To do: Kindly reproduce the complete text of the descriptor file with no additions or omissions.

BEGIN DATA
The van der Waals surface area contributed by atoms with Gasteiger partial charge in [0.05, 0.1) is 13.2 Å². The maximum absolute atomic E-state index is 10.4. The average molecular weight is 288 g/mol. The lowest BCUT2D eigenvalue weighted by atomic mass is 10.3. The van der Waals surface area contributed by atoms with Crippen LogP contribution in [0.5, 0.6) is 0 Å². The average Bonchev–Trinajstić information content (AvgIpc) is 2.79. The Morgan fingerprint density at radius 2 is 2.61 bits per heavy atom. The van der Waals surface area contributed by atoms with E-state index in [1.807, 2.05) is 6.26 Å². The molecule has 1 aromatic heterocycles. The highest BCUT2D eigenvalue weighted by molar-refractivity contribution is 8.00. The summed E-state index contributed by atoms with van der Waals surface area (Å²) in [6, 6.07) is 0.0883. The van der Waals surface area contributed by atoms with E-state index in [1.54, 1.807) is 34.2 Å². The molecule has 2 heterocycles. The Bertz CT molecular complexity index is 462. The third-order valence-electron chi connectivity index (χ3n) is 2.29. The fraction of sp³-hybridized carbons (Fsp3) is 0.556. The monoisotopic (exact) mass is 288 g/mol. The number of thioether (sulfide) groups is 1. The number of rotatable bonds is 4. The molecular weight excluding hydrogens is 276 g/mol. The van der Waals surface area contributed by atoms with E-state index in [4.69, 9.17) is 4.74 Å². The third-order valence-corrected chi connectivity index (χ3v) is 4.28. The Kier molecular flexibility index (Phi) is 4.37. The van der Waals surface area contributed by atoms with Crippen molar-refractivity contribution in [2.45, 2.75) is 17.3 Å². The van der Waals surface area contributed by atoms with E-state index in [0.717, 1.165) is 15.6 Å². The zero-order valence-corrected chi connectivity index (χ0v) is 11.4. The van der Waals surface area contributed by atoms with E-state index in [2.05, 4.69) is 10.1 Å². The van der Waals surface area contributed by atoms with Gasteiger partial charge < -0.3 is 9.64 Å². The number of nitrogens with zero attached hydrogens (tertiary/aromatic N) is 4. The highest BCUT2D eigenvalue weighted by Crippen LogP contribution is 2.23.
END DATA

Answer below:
The van der Waals surface area contributed by atoms with Gasteiger partial charge in [0.05, 0.1) is 13.2 Å². The maximum absolute atomic E-state index is 10.4. The average molecular weight is 288 g/mol. The lowest BCUT2D eigenvalue weighted by atomic mass is 10.3. The van der Waals surface area contributed by atoms with Crippen LogP contribution in [0.5, 0.6) is 0 Å². The average Bonchev–Trinajstić information content (AvgIpc) is 2.79. The Morgan fingerprint density at radius 2 is 2.61 bits per heavy atom. The van der Waals surface area contributed by atoms with E-state index in [1.807, 2.05) is 6.26 Å². The molecule has 1 aromatic heterocycles. The highest BCUT2D eigenvalue weighted by molar-refractivity contribution is 8.00. The summed E-state index contributed by atoms with van der Waals surface area (Å²) in [6, 6.07) is 0.0883. The van der Waals surface area contributed by atoms with E-state index in [1.54, 1.807) is 34.2 Å². The molecule has 2 heterocycles. The Bertz CT molecular complexity index is 462. The third-order valence-electron chi connectivity index (χ3n) is 2.29. The fraction of sp³-hybridized carbons (Fsp3) is 0.556. The monoisotopic (exact) mass is 288 g/mol. The number of thioether (sulfide) groups is 1. The number of rotatable bonds is 4. The molecular weight excluding hydrogens is 276 g/mol. The van der Waals surface area contributed by atoms with E-state index in [4.69, 9.17) is 4.74 Å². The third-order valence-corrected chi connectivity index (χ3v) is 4.28. The Kier molecular flexibility index (Phi) is 4.37. The van der Waals surface area contributed by atoms with Crippen molar-refractivity contribution in [2.45, 2.75) is 17.3 Å². The van der Waals surface area contributed by atoms with E-state index in [0.717, 1.165) is 15.6 Å². The zero-order valence-corrected chi connectivity index (χ0v) is 11.4. The van der Waals surface area contributed by atoms with E-state index in [2.05, 4.69) is 10.1 Å². The van der Waals surface area contributed by atoms with Gasteiger partial charge < -0.3 is 9.64 Å². The number of nitrogens with zero attached hydrogens (tertiary/aromatic N) is 4. The highest BCUT2D eigenvalue weighted by Crippen LogP contribution is 2.23.